Authentication and user security. Most WiFi equipment now supports WPA2 which is the the current standard for protecting access to a Wi-Fi network. There are then two modes of accessing WPA2:
- Wi-Fi Protected Access 2 (WPA2) – Pre-Shared Key (PSK), also called WPA2 Personal, which was designed for home users and commonly used in small businesses. All users have the same access credentials; and
- The Enterprise mode of Wi-Fi Protected Access which provides better security for wireless networks. Users log onto the wireless network with unique usernames and passwords. Login credentials can be quickly and easily changed for users if they leave or a device is lost or stolen. This form of access control is recommended for larger organisations, where there is a high staff churn or where sensitive data is involved.
Guest network support. In most cases you will need kit that enables the separation of guest traffic from your own internal traffic. There are a number of options as to where and how this separation is performed – in the access points themselves, in the routers or combination of the two. The choice depends on the degree of separation you need and the complexity of the network.
VLAN support. Some parts of your network should be separate from others in order for them to function optimally. A VLAN allows the creation virtual local area networks for this purpose. For example, your phone system is typically assigned to its own VLAN so that other Internet traffic and network traffic doesn’t interfere with the quality of your phone calls.
Management. Once the network is in place it will require ongoing management to ensure it continues to operate at peak performance. So it’s important to choose equipment that can all be managed from a central point – having to log into devices individually can be a real pain. Think about whether you want to do this or whether your IT services provider is better placed to keep the network running.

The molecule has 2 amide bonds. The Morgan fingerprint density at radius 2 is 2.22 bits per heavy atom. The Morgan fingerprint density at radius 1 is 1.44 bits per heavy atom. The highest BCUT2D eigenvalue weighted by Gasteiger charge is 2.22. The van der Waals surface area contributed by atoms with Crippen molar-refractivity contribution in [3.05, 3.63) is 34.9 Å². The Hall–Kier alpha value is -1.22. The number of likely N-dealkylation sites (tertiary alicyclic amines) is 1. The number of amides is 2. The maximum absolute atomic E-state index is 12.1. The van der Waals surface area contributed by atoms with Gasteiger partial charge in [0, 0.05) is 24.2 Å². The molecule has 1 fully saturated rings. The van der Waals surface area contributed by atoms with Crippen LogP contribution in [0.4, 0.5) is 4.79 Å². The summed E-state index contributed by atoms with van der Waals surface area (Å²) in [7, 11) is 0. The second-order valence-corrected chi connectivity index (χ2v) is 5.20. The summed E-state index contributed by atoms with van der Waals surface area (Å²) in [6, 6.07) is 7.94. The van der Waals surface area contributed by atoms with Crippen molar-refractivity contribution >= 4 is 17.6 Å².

Don’t forget the cabling
Although this is a Wi-Fi project, the Wi-Fi access points usually need to be plugged in via ethernet cable, which they also use for power. So think about the type of cable to use and how you would like it run. Some wireless devices have “mesh technology,” which allows an access point to pick up a wireless signal from another access point that has connectivity. However, performance levels drop the more “hops” from one device to another. This arrangement can be used to extend cover to areas that are difficult to reach by cable, or to provide a fallback arrangement in case of cable damage. Hence connectivity is often a combination of cabling and wireless mesh networking.
Conduct a post Installation Review
This is often the missing step for network installations. Following the ‘Go live’ stage it is vital to review from start to finish. Produce a new site survey and heat map, identify black spots and implement resolutions. Data from usage is a good aid to how the Wi-Fi is performing, but there is nothing like asking the users about their experience.
WiFi is at the heart of your business, tirelessly keeping you all connected and productive – until it goes wrong. We hope this article and our top tips go some way helping you to a great WiFi experience. Our networking page has more on, surprisingly, our network products and services.
Need some help – give us a call on 01428 770 290.